Reviews of Attainable Hi-Fi & Home-Theater Equipment

Reviews of Attainable Hi-Fi & Home-Theater Equipment

Reviewers' ChoicePSB Speakers is one of Canada’s most trusted makers of loudspeakers. Known for innovative designs refined at the world-renowned speaker-testing facility of Canada’s National Research Council, in Ottawa, PSB has pumped out award-winning speakers year after year. When I see the PSB logo, two things pop to mind, and the first is value -- many of their speakers have punched far above their price classes. The second thing is a person: legendary speaker designer Paul Barton, who oversees the design of all PSB speakers.

The Alpha models have been PSB’s least-expensive line for over 30 years, and now include five all-new designs: the T20 tower ($649/pair, all prices USD), the P3 ($219/pair) and P5 ($399/pair) minimonitors, and the C10 center ($349 each). There are also two new Alpha subwoofers: the S10 ($549) and S8 ($449). PSB sent me a 5.1-channel speaker system comprising T20 towers, a C10 center, P3 minimonitors as surrounds, and an S10 subwoofer. I was eager to hear if, at a total system price of $1766, this surround array of new Alpha models would live up to the high standard set by its forebears.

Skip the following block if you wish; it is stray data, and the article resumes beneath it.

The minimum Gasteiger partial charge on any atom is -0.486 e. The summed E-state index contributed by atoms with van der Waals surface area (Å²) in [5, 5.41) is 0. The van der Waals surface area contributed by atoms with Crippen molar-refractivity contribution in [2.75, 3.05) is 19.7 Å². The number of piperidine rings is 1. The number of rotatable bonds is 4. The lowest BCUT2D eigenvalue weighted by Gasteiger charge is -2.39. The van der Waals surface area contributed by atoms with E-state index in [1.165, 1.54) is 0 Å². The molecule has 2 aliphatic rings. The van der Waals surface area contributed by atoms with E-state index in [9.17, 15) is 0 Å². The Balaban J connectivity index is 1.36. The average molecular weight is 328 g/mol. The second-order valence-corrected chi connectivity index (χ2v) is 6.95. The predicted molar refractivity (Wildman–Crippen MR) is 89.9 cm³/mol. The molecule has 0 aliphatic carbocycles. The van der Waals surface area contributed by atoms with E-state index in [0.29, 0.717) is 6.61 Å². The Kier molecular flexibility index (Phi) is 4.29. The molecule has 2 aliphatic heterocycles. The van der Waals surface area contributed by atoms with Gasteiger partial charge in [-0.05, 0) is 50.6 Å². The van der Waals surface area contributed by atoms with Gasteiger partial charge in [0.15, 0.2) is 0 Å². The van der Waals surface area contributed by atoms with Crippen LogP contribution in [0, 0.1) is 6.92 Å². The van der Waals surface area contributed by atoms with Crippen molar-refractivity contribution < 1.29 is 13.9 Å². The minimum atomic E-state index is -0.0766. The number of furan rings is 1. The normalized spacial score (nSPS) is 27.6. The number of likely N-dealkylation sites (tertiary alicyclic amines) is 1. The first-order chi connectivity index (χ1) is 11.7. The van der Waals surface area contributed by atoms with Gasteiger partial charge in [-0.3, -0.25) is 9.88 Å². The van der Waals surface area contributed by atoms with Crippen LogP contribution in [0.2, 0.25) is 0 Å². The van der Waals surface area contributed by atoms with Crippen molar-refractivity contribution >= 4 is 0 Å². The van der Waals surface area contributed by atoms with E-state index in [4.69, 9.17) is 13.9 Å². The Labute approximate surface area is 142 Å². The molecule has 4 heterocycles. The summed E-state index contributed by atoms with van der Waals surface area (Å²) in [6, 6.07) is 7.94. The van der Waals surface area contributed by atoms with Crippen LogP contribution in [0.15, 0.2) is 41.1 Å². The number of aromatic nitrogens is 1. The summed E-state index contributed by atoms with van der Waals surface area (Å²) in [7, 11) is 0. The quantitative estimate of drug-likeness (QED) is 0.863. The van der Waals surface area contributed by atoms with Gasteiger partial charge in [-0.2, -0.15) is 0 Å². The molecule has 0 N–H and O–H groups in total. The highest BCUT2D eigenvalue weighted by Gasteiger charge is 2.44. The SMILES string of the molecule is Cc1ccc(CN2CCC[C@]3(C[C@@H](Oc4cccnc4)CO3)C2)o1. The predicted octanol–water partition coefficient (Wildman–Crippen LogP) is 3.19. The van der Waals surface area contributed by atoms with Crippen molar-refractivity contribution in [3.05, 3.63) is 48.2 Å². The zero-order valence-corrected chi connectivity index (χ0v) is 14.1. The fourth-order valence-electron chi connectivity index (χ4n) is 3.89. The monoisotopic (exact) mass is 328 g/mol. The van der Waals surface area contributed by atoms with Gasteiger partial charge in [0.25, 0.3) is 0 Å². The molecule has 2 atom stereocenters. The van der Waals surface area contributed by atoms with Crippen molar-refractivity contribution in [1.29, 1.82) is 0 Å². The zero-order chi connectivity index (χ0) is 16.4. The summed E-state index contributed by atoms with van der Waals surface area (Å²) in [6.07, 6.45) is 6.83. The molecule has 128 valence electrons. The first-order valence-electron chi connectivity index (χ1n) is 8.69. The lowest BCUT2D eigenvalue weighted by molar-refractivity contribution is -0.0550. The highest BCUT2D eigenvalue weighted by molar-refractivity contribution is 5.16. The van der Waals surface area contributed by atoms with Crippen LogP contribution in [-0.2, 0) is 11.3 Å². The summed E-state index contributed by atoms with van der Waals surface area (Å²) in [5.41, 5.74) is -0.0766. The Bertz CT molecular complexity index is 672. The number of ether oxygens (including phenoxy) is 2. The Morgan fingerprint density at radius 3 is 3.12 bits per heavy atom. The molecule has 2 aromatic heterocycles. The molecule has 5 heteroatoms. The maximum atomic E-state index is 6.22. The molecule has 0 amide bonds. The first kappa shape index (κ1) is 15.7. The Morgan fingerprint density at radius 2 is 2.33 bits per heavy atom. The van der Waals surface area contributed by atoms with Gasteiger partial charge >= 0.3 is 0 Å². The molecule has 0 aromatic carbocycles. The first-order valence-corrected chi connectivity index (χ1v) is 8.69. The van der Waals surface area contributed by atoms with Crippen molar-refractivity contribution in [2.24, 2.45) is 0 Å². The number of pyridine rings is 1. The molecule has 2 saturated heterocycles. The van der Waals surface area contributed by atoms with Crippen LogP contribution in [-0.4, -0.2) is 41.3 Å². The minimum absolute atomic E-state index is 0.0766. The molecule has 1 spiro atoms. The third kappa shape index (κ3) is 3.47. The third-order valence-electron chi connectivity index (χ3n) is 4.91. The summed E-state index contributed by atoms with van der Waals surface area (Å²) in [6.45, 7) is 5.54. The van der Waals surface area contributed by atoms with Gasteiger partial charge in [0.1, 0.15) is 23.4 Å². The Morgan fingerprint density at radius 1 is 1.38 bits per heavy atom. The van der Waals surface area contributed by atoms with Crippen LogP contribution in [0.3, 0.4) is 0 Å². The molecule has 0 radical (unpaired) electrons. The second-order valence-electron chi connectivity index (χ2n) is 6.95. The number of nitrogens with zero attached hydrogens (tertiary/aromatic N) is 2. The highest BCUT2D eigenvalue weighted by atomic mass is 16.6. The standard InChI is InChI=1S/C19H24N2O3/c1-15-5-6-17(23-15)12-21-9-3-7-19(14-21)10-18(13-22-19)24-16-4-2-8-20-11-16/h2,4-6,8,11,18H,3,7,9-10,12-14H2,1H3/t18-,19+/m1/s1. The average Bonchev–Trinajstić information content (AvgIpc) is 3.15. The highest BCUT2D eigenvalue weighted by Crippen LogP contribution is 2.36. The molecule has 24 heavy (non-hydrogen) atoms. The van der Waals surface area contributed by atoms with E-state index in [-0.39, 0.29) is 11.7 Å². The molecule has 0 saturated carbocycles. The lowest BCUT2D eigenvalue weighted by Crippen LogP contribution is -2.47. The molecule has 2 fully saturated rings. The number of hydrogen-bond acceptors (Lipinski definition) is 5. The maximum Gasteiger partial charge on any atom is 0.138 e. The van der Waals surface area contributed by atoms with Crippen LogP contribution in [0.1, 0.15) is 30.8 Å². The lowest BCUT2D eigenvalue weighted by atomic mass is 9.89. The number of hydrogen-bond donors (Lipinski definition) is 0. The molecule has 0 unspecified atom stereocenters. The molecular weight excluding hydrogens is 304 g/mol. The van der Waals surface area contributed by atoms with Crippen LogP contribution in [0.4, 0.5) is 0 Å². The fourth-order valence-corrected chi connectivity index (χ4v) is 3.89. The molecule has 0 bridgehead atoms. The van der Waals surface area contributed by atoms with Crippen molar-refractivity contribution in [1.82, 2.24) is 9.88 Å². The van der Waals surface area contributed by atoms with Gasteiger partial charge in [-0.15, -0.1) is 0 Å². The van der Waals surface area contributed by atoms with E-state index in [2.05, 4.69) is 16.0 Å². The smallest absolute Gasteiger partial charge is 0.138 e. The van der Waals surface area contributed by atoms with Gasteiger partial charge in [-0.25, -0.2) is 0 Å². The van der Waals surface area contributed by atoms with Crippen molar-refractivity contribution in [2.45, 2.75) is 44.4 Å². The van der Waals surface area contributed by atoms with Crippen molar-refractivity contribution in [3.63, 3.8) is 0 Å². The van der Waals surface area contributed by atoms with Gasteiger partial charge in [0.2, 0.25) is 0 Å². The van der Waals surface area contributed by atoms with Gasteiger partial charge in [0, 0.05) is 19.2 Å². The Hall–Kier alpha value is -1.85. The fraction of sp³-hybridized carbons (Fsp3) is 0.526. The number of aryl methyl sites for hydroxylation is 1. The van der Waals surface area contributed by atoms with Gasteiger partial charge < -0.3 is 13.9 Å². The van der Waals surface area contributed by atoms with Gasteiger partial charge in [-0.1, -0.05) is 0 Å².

The drivers used in the Alpha series are a brand-new, 0.75” aluminum-dome tweeter and woofers with cones of textured polypropylene. The ferrofluid-cooled tweeter has a neodymium magnet, and is recessed in a waveguide for controlled dispersion. The woofer cones feel like cloth, with a woven pattern similar to those of Kevlar woofers. According to Paul Barton, these cones are stiffer than previous versions of Alpha cones, with no increase in mass. Their rubber surrounds are more flexible than before, and this, along with their dual voice-coils and powerful magnets, make possible high output levels with low distortion.


The Alpha T20 is a small, ported tower speaker 32.5”H x 6.75”W x 9.375”D and weighing 26 pounds. It shouldn’t be hard to find space for a pair of them in any room. The drivers are mounted on a baffle that covers the top half of the front panel, and protrudes from it by about an inch. The grille is attached to the baffle with very strong magnets. The tweeter is at the top, and below it are two 5.25” midrange-woofers, crossed over to the tweeter at 2500Hz. Near the bottom of the rear panel are two pairs of binding posts, for biwiring or biamping. Above these is a 2.25”-diameter port, to enhance the bass response. The T20’s rounded feet can be fitted with spikes, if your room is carpeted.